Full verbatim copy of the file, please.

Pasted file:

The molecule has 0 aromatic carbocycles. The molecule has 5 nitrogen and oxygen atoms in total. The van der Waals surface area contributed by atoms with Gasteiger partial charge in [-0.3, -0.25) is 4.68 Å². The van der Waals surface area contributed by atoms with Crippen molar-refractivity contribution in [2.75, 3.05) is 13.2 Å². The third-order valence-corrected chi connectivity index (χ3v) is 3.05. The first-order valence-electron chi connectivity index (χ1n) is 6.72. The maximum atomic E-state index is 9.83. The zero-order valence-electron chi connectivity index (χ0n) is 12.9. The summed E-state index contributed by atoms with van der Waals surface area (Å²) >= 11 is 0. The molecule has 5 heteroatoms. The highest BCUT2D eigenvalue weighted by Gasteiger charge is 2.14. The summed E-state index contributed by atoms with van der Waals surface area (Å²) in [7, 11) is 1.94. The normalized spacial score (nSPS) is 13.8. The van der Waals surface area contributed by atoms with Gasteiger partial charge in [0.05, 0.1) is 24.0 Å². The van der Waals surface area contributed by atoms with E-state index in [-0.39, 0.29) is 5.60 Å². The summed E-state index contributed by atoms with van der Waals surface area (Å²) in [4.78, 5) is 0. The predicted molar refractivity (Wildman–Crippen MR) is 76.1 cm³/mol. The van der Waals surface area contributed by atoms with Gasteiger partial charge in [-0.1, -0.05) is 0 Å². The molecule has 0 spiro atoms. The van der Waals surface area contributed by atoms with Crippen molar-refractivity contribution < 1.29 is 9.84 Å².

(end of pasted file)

The molecule has 0 aromatic carbocycles. The molecule has 5 nitrogen and oxygen atoms in total. The van der Waals surface area contributed by atoms with Gasteiger partial charge in [-0.3, -0.25) is 4.68 Å². The van der Waals surface area contributed by atoms with Crippen molar-refractivity contribution in [2.75, 3.05) is 13.2 Å². The third-order valence-corrected chi connectivity index (χ3v) is 3.05. The first-order valence-electron chi connectivity index (χ1n) is 6.72. The maximum atomic E-state index is 9.83. The zero-order valence-electron chi connectivity index (χ0n) is 12.9. The summed E-state index contributed by atoms with van der Waals surface area (Å²) >= 11 is 0. The molecule has 5 heteroatoms. The highest BCUT2D eigenvalue weighted by Gasteiger charge is 2.14. The summed E-state index contributed by atoms with van der Waals surface area (Å²) in [7, 11) is 1.94. The normalized spacial score (nSPS) is 13.8. The van der Waals surface area contributed by atoms with Gasteiger partial charge in [0.05, 0.1) is 24.0 Å². The van der Waals surface area contributed by atoms with E-state index in [-0.39, 0.29) is 5.60 Å². The summed E-state index contributed by atoms with van der Waals surface area (Å²) in [4.78, 5) is 0. The predicted molar refractivity (Wildman–Crippen MR) is 76.1 cm³/mol. The van der Waals surface area contributed by atoms with Gasteiger partial charge in [-0.1, -0.05) is 0 Å². The molecule has 0 spiro atoms. The van der Waals surface area contributed by atoms with Crippen molar-refractivity contribution < 1.29 is 9.84 Å².